This is not a new line of argument: the Australian philosopher Peter Singer likes drawing direct moral equivalencies that suggest, taken to their logical extremes, that most everyone should give an awful lot to charity just to achieve baseline morality. He articulates his theory well in this 1999 article. Since a family earning $50,000 a year spends $30,000 on necessities, Singer reasons, that family should endeavor to give as close as possible to $20,000 to charity every year.
I can actually remember reading Singer’s article in 1999, but I do not remember wondering how it could be the case that a family earning $50,000 a year spends only $30,000 on necessities. Now, that’s all I can think about. (That is the difference between 22 and single and 37 and divorced with two kids.) Does “necessities” include saving for retirement and calamitous illness? It’s hard to imagine that it does, or that a family earning the national median today — around $60K — could spare $24K every year. But Singer recognizes that his argument is at least partly aspirational:
If that makes living a morally decent life extremely arduous, well, then that is the way things are. If we don’t do it, then we should at least know that we are failing to live a morally decent life — not because it is good to wallow in guilt but because knowing where we should be going is the first step toward heading in that direction.
So let’s agree that imposing strict moral-economic imperatives on the rather hard-hit middle class is difficult. I don’t think the same can be said for the rich. Ultimately, since we are all human beings, the cost of being alive, and even of enjoying life, is essentially the same for all of us. Can we then say that there is some income threshold above which, barring special circumstances, it is immoral not to devote additional earnings to good works?
Understand, dear readers, that I am not inviting a discussion about effective tax rates. I am not disputing the fundamental principle that people can do whatever they please with their money, whether earned or inherited. I am not even saying that very rich people who don’t tithe adequately are bad people. Here’s what I’m submitting, for your honest consideration: let’s take the income level that, according to recent research, is what you need to maximize happiness (i.e., the point at which more money stops translating into more happiness): $75,000 a year. Adjusted for cost of living, that means that in Hawaii, you need $122,175 for optimal happiness. In Mississippi, it’s $65,850. So let’s take whatever that number is for a given area and double it (because why not?). Let’s adjust for number of dependents and other economic variables. And then let’s say that there is a moral imperative to devote all income beyond that number to helping others, and that anyone who doesn’t (excluding those with some legitimate extenuating circumstances) is doing something fundamentally immoral and worthy of condemnation. Agree or disagree?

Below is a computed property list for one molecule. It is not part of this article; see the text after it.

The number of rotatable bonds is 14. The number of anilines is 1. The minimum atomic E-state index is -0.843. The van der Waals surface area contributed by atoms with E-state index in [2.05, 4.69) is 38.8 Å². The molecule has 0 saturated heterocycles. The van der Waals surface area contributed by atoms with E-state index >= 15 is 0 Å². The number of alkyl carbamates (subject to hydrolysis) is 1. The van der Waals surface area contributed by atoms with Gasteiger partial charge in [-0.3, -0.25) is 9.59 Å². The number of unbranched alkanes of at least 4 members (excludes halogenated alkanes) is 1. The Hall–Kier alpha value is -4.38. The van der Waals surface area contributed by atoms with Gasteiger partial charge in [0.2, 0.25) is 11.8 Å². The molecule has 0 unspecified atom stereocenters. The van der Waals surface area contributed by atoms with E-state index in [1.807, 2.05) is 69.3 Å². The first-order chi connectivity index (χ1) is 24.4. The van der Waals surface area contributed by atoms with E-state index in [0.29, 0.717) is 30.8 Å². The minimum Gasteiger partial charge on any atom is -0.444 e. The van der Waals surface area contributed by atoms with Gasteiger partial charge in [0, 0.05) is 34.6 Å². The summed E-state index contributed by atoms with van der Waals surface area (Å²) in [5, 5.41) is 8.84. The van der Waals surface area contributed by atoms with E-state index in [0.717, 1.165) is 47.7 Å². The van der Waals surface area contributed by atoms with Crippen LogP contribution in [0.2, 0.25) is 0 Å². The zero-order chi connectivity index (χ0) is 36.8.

Now, you may say that the parameters are too debatable, too subjective. What counts as “helping others”? What counts as “extenuating circumstances”? Why should we adjust for number of dependents when having children is a choice? To all of that, I say only that we are talking philosophy here, not real policy. You may pick the particulars and make them the rules for the sake of this exercise, as long as you apply them rigidly. The question is, can we agree that at some point, people can be too rich, and immorally so? If you say yes, but think my formula is inadequate, propose your own — and no Potter Stewart definitions, please! How rich is too rich?
Josh Michtom is a public defender in Hartford, Connecticut. He spends way too much of his spare time decorating his children’s school lunch bags.
Photo by the author